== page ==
The documents and related graphics published on this server could include technical inaccuracies or typographical errors. Changes are periodically added to the information herein. Mondaq Ltd and/or its respective suppliers may make improvements and/or changes in the product(s) and/or the program(s) described herein at any time.


Mondaq Ltd requires you to register and provide information that personally identifies you, including what sort of information you are interested in, for three primary purposes:

  • To allow you to personalize the Mondaq websites you are visiting.
  • To enable features such as password reminder, newsletter alerts, email a colleague, and linking from Mondaq (and its affiliate sites) to your website.
  • To produce demographic feedback for our information providers who provide information free for your use.

Mondaq (and its affiliate sites) do not sell or provide your details to third parties other than information providers. The reason we provide our information providers with this information is so that they can measure the response their articles are receiving and provide you with information about their products and services.

If you do not want us to provide your name and email address you may opt out by clicking here .

If you do not wish to receive any future announcements of products and services offered by Mondaq by clicking here .

Information Collection and Use

We require site users to register with Mondaq (and its affiliate sites) to view the free information on the site. We also collect information from our users at several different points on the websites: this is so that we can customise the sites according to individual usage, provide 'session-aware' functionality, and ensure that content is acquired and developed appropriately. This gives us an overall picture of our user profiles, which in turn shows to our Editorial Contributors the type of person they are reaching by posting articles on Mondaq (and its affiliate sites) – meaning more free content for registered users.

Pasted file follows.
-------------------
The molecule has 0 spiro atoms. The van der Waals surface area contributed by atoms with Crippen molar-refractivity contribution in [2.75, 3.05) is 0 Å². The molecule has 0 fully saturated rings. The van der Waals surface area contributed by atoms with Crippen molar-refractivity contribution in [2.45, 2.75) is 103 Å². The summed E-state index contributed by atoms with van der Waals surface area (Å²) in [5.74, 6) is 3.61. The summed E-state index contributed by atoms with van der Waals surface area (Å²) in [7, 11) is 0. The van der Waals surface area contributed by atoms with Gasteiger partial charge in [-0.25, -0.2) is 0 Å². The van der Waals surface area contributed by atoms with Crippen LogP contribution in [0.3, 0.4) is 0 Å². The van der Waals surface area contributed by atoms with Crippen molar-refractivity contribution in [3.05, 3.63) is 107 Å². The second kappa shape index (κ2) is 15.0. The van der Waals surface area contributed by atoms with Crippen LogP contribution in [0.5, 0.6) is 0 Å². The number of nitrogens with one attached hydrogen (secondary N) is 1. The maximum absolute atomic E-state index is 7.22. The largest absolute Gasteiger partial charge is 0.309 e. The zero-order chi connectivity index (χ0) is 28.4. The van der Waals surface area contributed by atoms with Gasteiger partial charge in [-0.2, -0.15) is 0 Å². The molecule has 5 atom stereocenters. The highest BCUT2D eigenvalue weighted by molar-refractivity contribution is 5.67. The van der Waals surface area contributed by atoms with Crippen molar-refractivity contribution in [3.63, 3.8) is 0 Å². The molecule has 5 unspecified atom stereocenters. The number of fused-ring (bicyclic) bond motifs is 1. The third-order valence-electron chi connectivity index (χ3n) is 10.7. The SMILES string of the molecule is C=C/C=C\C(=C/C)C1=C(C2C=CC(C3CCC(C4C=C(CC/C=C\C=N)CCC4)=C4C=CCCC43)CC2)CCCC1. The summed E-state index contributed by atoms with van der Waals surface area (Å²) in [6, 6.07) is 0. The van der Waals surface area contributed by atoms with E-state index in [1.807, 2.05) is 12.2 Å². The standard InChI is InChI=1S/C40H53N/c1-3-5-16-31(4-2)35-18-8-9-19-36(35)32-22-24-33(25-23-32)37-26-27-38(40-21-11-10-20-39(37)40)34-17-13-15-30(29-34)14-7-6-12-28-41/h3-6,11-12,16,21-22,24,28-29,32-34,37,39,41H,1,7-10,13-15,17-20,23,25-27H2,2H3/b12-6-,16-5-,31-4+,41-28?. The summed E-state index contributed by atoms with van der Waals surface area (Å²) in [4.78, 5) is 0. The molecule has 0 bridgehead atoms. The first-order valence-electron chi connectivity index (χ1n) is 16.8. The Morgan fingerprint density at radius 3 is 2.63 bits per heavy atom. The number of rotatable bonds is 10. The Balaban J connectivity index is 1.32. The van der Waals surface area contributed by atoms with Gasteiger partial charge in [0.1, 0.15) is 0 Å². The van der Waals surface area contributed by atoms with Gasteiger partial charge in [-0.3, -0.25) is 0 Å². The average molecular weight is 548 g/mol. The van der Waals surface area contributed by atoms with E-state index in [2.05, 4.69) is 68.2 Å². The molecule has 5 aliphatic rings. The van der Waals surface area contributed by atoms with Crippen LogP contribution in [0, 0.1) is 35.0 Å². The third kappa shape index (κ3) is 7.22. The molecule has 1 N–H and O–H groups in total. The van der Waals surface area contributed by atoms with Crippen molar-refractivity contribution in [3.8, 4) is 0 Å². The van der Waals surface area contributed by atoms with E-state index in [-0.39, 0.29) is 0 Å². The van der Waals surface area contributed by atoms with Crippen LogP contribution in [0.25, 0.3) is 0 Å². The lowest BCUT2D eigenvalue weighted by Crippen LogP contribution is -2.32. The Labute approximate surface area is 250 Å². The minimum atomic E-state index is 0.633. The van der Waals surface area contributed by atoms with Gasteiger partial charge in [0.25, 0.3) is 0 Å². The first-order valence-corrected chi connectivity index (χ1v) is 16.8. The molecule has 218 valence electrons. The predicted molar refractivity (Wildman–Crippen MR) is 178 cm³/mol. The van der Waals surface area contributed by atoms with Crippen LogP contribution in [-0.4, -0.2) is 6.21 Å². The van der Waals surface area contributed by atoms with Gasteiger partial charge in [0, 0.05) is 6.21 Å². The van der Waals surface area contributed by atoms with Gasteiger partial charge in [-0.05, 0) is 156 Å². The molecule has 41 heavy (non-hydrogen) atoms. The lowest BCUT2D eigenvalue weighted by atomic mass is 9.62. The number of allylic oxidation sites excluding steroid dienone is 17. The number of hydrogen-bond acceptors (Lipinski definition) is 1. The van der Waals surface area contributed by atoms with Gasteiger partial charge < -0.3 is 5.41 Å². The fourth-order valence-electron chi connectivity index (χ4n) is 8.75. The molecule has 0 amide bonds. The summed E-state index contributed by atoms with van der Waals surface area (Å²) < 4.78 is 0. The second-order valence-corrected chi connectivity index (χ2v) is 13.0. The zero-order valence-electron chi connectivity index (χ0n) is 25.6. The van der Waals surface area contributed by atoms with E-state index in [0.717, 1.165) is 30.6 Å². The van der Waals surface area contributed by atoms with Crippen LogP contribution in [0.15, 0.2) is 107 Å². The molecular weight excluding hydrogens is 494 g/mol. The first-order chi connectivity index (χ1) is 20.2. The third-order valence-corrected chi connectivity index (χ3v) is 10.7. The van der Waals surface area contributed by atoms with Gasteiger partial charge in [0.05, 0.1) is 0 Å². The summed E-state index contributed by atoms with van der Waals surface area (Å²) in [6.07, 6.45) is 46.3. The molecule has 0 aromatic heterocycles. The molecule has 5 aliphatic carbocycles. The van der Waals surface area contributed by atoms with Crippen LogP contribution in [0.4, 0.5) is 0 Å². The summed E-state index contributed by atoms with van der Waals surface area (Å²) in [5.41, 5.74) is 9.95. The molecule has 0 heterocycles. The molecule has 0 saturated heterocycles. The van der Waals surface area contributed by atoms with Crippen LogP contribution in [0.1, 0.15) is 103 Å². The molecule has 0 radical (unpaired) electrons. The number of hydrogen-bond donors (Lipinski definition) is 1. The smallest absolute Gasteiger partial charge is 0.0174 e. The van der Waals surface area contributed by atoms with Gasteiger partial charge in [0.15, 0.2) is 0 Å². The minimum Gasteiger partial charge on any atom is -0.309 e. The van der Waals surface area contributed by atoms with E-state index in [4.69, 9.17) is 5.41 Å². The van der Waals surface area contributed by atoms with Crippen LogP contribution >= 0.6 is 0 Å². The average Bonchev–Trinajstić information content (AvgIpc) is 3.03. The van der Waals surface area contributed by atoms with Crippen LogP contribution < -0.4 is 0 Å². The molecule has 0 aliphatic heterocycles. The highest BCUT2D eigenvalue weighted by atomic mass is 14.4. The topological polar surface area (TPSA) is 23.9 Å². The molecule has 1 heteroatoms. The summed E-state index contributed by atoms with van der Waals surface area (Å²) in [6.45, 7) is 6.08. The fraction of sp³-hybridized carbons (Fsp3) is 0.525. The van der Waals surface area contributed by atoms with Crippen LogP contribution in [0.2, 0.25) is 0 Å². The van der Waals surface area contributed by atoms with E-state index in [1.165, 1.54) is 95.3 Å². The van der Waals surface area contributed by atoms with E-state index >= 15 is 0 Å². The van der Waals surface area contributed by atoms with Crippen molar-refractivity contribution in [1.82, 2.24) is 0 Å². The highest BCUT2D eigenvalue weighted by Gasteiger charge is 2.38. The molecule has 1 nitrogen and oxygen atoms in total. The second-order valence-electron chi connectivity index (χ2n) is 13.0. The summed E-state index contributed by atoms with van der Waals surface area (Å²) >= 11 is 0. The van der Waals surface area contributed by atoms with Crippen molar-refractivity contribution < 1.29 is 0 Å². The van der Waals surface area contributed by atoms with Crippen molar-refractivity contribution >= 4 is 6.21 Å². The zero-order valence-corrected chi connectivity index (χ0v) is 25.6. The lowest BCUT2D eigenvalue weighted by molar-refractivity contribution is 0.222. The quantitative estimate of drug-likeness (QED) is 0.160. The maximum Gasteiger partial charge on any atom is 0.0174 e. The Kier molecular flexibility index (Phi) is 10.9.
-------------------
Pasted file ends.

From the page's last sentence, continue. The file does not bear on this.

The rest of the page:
We are only able to provide the material on the Mondaq (and its affiliate sites) site free to site visitors because we can pass on information about the pages that users are viewing and the personal information users provide to us (e.g. email addresses) to reputable contributing firms such as law firms who author those pages. We do not sell or rent information to anyone else other than the authors of those pages, who may change from time to time. Should you wish us not to disclose your details to any of these parties, please tick the box above or tick the box marked "Opt out of Registration Information Disclosure" on the Your Profile page. We and our author organisations may only contact you via email or other means if you allow us to do so. Users can opt out of contact when they register on the site, or send an email to with “no disclosure” in the subject heading